A recent story in the Chicago Tribune caught our attention, and is worth repeating:
George Flores is a 39-year-old paraplegic harp technician from Chicago. He remains one of only a dozen or so harp technicians in America. Flores crashed his motorcycle on September 12, 2004 on Highway 55 in the suburbs of Chicago. The crash left him mangled and hidden in the tall grass on the side of the highway overnight. Two men in a truck looking for scrap metal found him the next morning in the grass near the wreckage of his motorcycle.
The crash left Flores with a severe spinal cord injury, broken ribs, a punctured lung, and internal and external bleeding and bruises. The spinal cord injury left Flores in a paraplegic condition. Now, four surgeries and countless doctor visits later, Flores’ experiences have led him to become an outspoken critic of the flaws of the U.S. health care system.
Flores speaks of the health care system’s tendency toward institutionalization instead of rehabilitation and broader research. He also speaks of the problems he witnessed in the American health care system in terms of doctors receiving more profit the more procedures they conduct. Flores argues that patients suffer when it is more profitable for a doctor to have ill rather than healthy patients.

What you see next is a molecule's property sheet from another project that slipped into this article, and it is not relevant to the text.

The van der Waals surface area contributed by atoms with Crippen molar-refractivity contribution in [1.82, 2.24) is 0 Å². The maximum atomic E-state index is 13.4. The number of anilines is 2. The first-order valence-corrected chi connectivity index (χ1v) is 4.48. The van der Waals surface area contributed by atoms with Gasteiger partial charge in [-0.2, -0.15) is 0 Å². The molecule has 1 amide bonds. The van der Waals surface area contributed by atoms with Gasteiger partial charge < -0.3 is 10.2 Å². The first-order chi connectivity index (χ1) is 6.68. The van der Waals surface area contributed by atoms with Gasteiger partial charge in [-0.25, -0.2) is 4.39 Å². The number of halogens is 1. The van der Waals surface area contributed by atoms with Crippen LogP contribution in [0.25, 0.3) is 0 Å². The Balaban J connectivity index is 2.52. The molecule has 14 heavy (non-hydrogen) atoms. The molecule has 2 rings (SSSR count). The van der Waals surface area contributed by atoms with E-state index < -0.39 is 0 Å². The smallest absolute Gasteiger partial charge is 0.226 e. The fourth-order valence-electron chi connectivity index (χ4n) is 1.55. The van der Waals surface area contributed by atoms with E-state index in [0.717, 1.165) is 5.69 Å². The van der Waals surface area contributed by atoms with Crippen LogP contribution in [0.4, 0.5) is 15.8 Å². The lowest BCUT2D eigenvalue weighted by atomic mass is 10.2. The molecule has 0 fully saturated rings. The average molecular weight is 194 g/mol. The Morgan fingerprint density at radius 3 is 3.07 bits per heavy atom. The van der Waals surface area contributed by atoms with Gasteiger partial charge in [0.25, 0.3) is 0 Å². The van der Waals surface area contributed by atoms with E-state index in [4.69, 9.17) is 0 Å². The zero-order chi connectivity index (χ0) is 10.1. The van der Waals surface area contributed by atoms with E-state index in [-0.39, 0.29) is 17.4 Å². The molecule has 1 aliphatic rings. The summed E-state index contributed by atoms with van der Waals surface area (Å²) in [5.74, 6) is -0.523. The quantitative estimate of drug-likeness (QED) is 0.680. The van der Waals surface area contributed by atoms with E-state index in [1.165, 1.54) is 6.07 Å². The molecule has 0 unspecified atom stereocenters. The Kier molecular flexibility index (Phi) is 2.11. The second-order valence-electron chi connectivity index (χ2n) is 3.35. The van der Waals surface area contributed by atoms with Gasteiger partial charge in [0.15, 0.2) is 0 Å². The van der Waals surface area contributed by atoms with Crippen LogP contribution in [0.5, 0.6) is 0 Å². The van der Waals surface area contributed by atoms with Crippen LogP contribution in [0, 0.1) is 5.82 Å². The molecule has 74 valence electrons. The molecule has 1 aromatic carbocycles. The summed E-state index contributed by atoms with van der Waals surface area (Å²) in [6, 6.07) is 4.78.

As a paraplegic with a severe spinal cord injury, Flores still has achieved a great measure of success. He uses a stand-up wheelchair that allows him to stand in front of and work on harps. While his spinal cord injury did not take away his life, Flores still has his doubts about whether or not he received the best possible care he could have.
Flores raises questions about how much economics, insurance, and legal pressures influence the actions and decisions of doctors, hospitals, and medical staff, especially concerning spinal cord injuries. He wonders if he had been a wealthy white man whether or not the doctors would have treated him immediately with steroids to slow down his spinal cord injury.
While Flores remains grateful for the lifesaving care he received, he remains critical of the current structure and paradigm of health care in the United States. He is pushing for these and other fundamental changes in the health care system in America.
(pic from flickr.com/photos/quinnanya)